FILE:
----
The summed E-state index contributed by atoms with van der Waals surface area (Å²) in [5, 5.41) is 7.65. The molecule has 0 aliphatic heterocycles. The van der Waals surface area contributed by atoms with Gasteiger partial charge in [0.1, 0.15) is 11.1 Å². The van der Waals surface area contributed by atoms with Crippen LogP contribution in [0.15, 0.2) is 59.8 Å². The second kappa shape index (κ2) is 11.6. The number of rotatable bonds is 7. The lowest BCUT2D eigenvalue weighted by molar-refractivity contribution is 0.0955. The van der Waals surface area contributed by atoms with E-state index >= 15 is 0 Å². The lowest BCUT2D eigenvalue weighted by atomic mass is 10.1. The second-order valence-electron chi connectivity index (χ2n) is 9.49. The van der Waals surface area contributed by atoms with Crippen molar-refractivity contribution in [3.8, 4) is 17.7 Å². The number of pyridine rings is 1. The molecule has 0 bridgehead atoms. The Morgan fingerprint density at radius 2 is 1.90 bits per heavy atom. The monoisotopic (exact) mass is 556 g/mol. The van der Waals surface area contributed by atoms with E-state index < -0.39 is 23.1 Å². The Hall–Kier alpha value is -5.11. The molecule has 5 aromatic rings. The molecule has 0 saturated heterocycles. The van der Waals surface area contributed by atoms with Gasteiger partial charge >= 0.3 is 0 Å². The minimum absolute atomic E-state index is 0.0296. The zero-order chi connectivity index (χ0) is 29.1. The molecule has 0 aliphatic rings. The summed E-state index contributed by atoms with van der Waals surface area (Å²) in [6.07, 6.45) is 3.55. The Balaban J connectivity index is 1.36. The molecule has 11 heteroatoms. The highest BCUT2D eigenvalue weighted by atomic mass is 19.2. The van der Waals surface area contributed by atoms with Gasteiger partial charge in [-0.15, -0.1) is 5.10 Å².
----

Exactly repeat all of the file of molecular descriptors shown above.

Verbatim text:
The summed E-state index contributed by atoms with van der Waals surface area (Å²) in [5, 5.41) is 7.65. The molecule has 0 aliphatic heterocycles. The van der Waals surface area contributed by atoms with Gasteiger partial charge in [0.1, 0.15) is 11.1 Å². The van der Waals surface area contributed by atoms with Crippen LogP contribution in [0.15, 0.2) is 59.8 Å². The second kappa shape index (κ2) is 11.6. The number of rotatable bonds is 7. The lowest BCUT2D eigenvalue weighted by molar-refractivity contribution is 0.0955. The van der Waals surface area contributed by atoms with E-state index >= 15 is 0 Å². The lowest BCUT2D eigenvalue weighted by atomic mass is 10.1. The second-order valence-electron chi connectivity index (χ2n) is 9.49. The van der Waals surface area contributed by atoms with Crippen molar-refractivity contribution in [3.8, 4) is 17.7 Å². The number of pyridine rings is 1. The molecule has 0 bridgehead atoms. The Morgan fingerprint density at radius 2 is 1.90 bits per heavy atom. The monoisotopic (exact) mass is 556 g/mol. The van der Waals surface area contributed by atoms with E-state index < -0.39 is 23.1 Å². The Hall–Kier alpha value is -5.11. The molecule has 5 aromatic rings. The molecule has 0 saturated heterocycles. The van der Waals surface area contributed by atoms with Gasteiger partial charge >= 0.3 is 0 Å². The minimum absolute atomic E-state index is 0.0296. The zero-order chi connectivity index (χ0) is 29.1. The molecule has 0 aliphatic rings. The summed E-state index contributed by atoms with van der Waals surface area (Å²) in [6.07, 6.45) is 3.55. The Balaban J connectivity index is 1.36. The molecule has 11 heteroatoms. The highest BCUT2D eigenvalue weighted by atomic mass is 19.2. The van der Waals surface area contributed by atoms with Gasteiger partial charge in [-0.15, -0.1) is 5.10 Å².